There are, comparatively, few persons who have any competent knowledge of Art, or who think such knowledge necessary, or worthy of attainment. Prince Hoare, in his Enquiry, says, "That even scholars, of the profoundest erudition in letters, are very commonly little better informed of the properties of Art than the merest school-boy at an academy." This, I am inclined to think, proceeds rather from the difficulty of obtaining clear and intelligible information than from any positive indifference. Men of learning would willingly add to their store of acquirements knowledge on this, as well as on any other interesting subject; but many, no doubt, are prevented from seeking it, under the idea, that either they can never be made to understand the principles of Art unless they practise it, or that there is no certain knowledge to be acquired on the subject, — little to be learned beyond the mere technicalities of practice, and that if there be any science, it is too vague and unconnected to be worth the trouble of acquiring.

Amongst the quantity which has been written on Art, much is really excellent, but often mixed up with much that is too indefinite to lift the aspiring and talented student fairly over the difficulties of his early steps, and launch him on his future practice with safety; and also much is there that is obscure, unsatisfactory, and discouraging, to those in whom a natural love of Art has been implanted, and whom fortune has favoured with leisure to practise and encourage it; and thus many are led to look upon the acquisition as hopeless, and the encouragement of it hazardous.

To remove the obscurity and ambiguity to which I allude, and to make myself understood, as to the object I have in view in this work, I must quote some passages from Sir J. Reynolds himself, whose contributions, invaluable and justly esteemed as they are, are yet not without some unfounded opinions and unproved assertions, tending rather to embarrass than to enlighten the artist and the amateur, either practically or theoretically. I should perhaps have shrunk from a task which, even in his able hands, was sufficiently difficult, were it not from the encouragement and apology contained in the following sentence: — "The knowledge," says Sir Joshua, "which an artist has of his subject, will more than compensate for any want of elegance in the mode of treating it, or even perspicuity, which is more essential; and I am convinced that one short essay, written by a Painter, will contribute to advance the theory and practice of Art more than a thousand volumes, such as we sometimes see, the purpose of which seems rather to display the refinement of their authors' own conceptions of impossible practice, than to convey useful knowledge or instruction of any kind whatever."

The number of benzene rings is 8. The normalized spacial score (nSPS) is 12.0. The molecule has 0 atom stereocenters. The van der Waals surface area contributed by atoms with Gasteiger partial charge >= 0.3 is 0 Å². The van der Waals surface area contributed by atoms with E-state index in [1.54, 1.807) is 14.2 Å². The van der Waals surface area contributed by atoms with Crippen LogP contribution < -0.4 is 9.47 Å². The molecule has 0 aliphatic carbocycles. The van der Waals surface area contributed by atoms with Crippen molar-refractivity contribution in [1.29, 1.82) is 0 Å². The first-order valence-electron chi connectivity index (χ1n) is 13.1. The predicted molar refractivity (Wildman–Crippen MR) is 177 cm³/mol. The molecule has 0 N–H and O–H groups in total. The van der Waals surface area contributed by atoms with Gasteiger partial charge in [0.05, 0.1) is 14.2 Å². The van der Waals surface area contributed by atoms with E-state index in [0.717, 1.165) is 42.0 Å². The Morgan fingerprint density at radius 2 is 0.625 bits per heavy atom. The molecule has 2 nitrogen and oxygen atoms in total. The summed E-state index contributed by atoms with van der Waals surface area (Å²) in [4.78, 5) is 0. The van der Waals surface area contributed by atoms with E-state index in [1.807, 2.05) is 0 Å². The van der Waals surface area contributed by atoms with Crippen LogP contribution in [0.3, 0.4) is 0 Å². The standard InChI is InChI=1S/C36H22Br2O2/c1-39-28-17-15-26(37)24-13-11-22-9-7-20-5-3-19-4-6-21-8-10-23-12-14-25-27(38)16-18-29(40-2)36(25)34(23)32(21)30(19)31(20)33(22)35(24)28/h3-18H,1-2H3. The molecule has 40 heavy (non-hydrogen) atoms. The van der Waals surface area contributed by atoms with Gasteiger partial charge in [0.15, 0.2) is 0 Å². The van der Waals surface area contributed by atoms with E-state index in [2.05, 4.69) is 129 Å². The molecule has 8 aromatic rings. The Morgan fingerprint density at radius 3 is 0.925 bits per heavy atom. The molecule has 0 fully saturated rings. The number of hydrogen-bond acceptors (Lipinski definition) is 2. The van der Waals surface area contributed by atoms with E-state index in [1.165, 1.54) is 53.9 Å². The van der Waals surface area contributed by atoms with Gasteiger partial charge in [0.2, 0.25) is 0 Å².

An artist, who knows what is, and what is not, within the province of Art to perform, is not likely to be ever mystifying the poor student with the "grand conceptions of Michael Angelo," — the "divine poetry of Raphael," — the "majesty of Titian's colouring," — or the "depth of Carravagio's pencil;" and perplexing him with terms which convey no precise meaning, or with an imaginary union of excellences incompatible with each other.

CHAPTER 2

ON IMITATION AS APPLIED TO ART.


The first step in Art is to imitate; and, therefore, the first inquiry respecting Art, must be, — What is meant by Imitation, and in what degree is it required?

There are two kinds of imitation; one of which strives to approach the likeness of the object by a direct fac-simile copy so as to persuade that the "mimic show" is scarcely fiction. But as all pictorial imitation is made with materials remotely differing from the object imitated, perfect likeness is impossible. Such imitation is also as unphilosophical as it is impracticable.

The other kind of imitation is that which, giving up identity, aims, through the perfect form of the object, or whatever is the perfection of its kind, to give it the appearance of possessing those qualities and properties of which the mind is cognizant, and from which we derive our sensations and emotions.

The difficulty of imitation is in giving the appearance of reality. This can only be done by studying the application of the powers and materials of Art, in conformity with the laws of Nature, so that the impressions we receive and learn from her, as our model, may be transmitted by imitating the outward characteristic of her objects. Now, as imitation is the true source of Art, it is necessary to study what degree of it is requisite to reach the true end of Art, — namely, to improve the mind, and ennoble the feelings.